Miracle man


Todd Duggan, left, of Williamsburg, mounts his bike for the riding portion of the Culpeper Sprint Triathlon August 6. Duggan competed in the Culpeper International Triathlon portion of the 13th annual race.
Photo by Jeff Say

Dave Stubbs is nothing short of a miracle.

In March, the Culpeper resident was training for triathlons when his bike suffered an equipment failure along Gibson Mill Road.

Stubbs sailed into a fence post doing 40 miles per hour and was severely injured.

He broke his back in four places and suffered a major concussion.

That would have ended the careers of most athletes. Stubbs isn’t most athletes.

On Aug. 6, he finished first at the Culpeper Sprint Triathlon, crossing the finish line into the waiting arms of his wife Rebekah and his family. Stubbs took first with a time of 1:19.59.

“I’m still building back to where I was,” Stubbs said. “It probably helps that I was in the shape I was in. It is a miracle.”

The IT specialist at Fauquier Hospital wasn’t going to let some stubborn injuries get in his way, considering how far he had come.

An athlete growing up, Stubbs found himself going to the doctor in 2009 and discovered his weight had risen to 265 pounds. He started to lose weight and then read a newspaper article about the triathlon. It was a goal he set for himself, and quickly met. He’s turned the hobby into a semi-professional effort, competing for Team USA at the National and World Competitions.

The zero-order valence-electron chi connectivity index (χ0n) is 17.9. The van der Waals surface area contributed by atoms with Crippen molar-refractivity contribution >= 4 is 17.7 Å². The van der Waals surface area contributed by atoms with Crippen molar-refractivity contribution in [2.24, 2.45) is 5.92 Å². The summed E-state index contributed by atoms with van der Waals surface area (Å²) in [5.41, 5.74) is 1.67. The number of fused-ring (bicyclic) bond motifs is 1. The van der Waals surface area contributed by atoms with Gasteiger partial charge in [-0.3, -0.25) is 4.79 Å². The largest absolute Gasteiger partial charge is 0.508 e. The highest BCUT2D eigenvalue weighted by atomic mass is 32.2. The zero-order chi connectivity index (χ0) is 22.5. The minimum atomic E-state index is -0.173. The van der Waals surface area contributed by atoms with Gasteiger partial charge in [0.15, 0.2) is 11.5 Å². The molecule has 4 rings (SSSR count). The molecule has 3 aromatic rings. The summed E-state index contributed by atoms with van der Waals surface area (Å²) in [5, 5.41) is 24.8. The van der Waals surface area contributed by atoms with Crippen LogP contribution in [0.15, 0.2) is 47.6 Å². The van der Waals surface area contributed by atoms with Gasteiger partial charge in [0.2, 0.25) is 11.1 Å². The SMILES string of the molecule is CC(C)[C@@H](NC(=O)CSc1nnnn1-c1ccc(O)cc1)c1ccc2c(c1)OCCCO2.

He still chuckles when he thinks back to how much weight he had gained and how quickly he was able to turn around and become competitive in triathlons.

“I was athletic when I was younger, I was used to being successful,” Stubbs said. “It’s funny when you gain all that weight, I didn’t picture myself as 265 pounds.”

He trains with a coach, who sends him workouts every Sunday.

“It’s a lot less than I would push myself to do,” Stubbs said. “I do less with him than I did before when I was self-trained.”

His only request was to be careful with his injuries.

“I just told him it was a hobby for me,” the 43-year-old said.

He also uses the hobby to help promote awareness of Autism. His 22-year-old son was

“I don’t know that it changed his life, but over the course of his life I’ve seen things get better for other people,” Stubbs said. “Awareness is a lot better. I talk to people and I felt like I was the only one on the planet with one like that. I give back to the people I meet.”

It’s that spirit of giving back that has endeared Culpeper to Katherine Tobin.

The 36-year-old resident of Washington, D.C. has been competing in triathlons for about six years but Sunday was her first visit to Culpeper. She finished with a time of 1:34, good enough for third place. Tricia Paden won the Sprint Triathlon with a time of 1:31.29.

Tobin was impressed with the hospitality and the restaurants in town and loved the layout of the course.

“We rode the course over New Year’s and I did the Grand Fondo yesterday,” Tobin said. “It was hard, it was much hillier than other courses in the area. However, the people are so nice. I saw a lot of families out there. All the volunteers were cheering for us.”